Perhaps this trade is simply frustrating. We keep hearing about the Rockets trying to get involved in bigger deals -- Chris Bosh, Melo, etc. -- and yet we are rewarded with expendable New Jersey Nets and Brad Miller. You need not look further than yours truly to find a Rockets fan vested in the 'big picture' philosophy. By that same token, I'm equally vested in the law plainly stating that it is incredibly difficult to acquire a star talent via trade, save the Pau Gasol deal. I hope everyone realizes that, in obtaining Gasol from Memphis, the Lakers pulled off a robbery that won't soon happen again, unfortunately.
I also hope that Daryl Morey realizes the frailty of this method in this day and age. I'm confident he is aware of such, since I am the blogger and he is the talented GM, but these moves keep suggesting otherwise.
Trading for star talent is a pipedream, and if that wasn't apparent before, it was finalized by LeBron James' Decision. Now, players want a say in where they go, and not just in free agency. They want to control trades, too. Carmelo Anthony won't be traded to New Jersey unless he agrees to an extension with the Nets. If he wants to go play with Derrick Rose in Chicago, he'll simply wait until he is a free agent to make that decision.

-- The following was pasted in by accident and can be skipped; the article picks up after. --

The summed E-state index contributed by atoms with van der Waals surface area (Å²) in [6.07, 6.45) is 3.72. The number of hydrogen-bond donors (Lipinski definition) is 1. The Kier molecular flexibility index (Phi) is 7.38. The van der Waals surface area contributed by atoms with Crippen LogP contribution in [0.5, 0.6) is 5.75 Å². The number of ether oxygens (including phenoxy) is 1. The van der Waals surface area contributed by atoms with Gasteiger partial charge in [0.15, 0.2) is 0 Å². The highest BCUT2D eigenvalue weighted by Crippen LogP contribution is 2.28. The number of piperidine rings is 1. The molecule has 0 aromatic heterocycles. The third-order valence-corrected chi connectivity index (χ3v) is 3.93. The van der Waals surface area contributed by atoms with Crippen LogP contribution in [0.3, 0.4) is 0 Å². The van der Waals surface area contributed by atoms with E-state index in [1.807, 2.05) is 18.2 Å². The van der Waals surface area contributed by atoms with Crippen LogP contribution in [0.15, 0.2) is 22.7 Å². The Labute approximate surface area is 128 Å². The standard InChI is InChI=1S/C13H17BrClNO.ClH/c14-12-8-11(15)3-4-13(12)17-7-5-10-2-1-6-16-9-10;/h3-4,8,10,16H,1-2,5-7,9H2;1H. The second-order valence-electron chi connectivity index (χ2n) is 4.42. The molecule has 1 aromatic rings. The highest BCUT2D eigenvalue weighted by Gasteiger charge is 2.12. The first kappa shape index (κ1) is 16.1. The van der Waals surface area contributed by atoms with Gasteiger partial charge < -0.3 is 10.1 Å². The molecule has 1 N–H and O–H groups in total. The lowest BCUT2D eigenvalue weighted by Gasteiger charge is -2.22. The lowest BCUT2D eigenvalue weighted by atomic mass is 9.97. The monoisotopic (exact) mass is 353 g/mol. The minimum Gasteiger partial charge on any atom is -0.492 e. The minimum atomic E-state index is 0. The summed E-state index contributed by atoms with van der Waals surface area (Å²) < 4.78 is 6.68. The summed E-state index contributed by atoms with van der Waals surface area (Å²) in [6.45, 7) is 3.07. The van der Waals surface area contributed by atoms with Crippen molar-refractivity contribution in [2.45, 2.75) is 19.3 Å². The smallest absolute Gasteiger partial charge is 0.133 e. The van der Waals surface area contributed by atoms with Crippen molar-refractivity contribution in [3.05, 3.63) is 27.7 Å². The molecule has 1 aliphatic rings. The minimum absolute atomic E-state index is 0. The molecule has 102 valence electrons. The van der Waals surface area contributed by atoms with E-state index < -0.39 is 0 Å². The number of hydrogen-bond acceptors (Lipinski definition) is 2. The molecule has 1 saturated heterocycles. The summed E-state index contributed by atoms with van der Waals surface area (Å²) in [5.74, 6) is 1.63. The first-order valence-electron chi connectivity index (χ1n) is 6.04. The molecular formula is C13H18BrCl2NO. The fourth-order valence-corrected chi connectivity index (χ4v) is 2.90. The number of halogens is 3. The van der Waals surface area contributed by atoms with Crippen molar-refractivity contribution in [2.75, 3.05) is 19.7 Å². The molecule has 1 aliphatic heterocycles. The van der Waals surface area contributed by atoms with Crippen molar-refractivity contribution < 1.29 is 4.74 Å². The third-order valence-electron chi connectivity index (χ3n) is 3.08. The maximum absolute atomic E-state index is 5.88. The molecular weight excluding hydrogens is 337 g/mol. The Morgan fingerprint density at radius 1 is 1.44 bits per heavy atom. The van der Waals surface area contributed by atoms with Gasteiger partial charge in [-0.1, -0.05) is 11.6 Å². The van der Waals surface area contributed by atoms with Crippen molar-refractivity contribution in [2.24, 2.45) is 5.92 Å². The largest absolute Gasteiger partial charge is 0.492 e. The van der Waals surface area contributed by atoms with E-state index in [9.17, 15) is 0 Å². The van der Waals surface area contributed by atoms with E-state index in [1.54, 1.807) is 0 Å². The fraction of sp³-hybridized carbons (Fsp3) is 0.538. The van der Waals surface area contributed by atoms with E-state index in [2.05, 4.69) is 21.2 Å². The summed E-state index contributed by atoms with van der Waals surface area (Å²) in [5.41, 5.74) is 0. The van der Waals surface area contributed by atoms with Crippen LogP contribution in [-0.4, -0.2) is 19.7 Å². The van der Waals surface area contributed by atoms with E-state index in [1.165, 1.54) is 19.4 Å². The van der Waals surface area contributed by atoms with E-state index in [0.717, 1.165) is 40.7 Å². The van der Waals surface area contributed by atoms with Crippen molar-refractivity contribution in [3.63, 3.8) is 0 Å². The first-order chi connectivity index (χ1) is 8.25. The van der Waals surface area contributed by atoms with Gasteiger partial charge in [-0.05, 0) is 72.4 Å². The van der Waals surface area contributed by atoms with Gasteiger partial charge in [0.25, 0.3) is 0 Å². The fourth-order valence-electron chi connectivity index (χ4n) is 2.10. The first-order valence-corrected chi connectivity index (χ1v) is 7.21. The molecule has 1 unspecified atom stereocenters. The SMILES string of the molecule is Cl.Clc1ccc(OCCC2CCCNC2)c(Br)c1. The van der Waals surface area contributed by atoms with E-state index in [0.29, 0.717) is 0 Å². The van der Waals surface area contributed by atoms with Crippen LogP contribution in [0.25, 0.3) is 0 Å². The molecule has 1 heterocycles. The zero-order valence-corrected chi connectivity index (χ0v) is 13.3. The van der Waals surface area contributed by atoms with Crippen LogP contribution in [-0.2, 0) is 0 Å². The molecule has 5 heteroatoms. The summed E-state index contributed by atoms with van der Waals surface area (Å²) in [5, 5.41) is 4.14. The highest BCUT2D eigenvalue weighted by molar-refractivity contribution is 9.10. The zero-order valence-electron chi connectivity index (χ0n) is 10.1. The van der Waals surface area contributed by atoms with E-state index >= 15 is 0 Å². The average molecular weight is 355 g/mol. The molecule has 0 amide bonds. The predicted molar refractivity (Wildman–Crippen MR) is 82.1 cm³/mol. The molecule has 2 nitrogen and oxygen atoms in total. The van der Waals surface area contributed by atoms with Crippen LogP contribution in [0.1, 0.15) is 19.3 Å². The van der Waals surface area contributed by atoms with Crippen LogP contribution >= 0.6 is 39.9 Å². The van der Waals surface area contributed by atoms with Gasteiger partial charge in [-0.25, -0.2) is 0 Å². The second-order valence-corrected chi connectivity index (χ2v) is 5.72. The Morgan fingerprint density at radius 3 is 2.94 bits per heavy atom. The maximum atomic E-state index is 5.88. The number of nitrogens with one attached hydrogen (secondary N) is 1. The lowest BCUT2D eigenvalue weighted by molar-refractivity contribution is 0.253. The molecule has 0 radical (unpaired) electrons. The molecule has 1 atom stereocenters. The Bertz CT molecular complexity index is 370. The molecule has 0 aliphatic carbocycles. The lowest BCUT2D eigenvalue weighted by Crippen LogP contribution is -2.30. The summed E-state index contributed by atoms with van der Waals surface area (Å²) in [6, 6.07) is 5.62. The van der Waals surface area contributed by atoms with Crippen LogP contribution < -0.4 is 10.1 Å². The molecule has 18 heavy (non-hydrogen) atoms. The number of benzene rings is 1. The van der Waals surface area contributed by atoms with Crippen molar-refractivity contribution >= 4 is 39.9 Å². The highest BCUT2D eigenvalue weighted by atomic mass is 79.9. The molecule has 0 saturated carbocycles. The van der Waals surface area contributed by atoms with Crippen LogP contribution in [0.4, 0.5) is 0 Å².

This move tests my patience and manages to frustrate me, despite its many positives. As many individual trades as Morey has seemingly won -- this one is no different -- the Rockets have yet to translate these wins to the court. The miniature wins are piling up, but the collective, sock-'em-in-the-chest win has yet to materialize. Unless Terrence Williams develops into a game-changing player, what does this give us, exactly? More assets... for what? Did the Rockets make this trade simply because it became available (it does make them a better team right now), or did they make it with a greater purpose in mind? I'd like to believe the latter, but again, this all goes back to my idea that trading for a star is going to be incredibly difficult.
Then again, I'd also like to believe that my knowledge of the inner-workings of the NBA rivals the time equivalent of human existence on Earth: it is much more diminutive and less noteworthy than otherwise perceived.
I may be missing something. No, surely, I am missing something. But I can't help but think that sooner or later, unless a deal is made and unless all of these good-but-not-great players are exchanged for an enviable piece, the Rockets may be spiraling downwards into a black hole constructed from the remnants of everything bad about Yao Ming.
For now, we should accept Terrence Williams and the enormous potential for growth. His current achievements are less than impressive, but perhaps all he needs is a change of scenery and a chance to win more games than he loses. Perhaps he needs a different type of coach, more playing time and a different offense. Perhaps he needs a lot, but if anything, the Rockets are capable of providing plenty to anyone who is willing to take action and finish the job.
So that's what I will do. I'll happily accept the move, for now.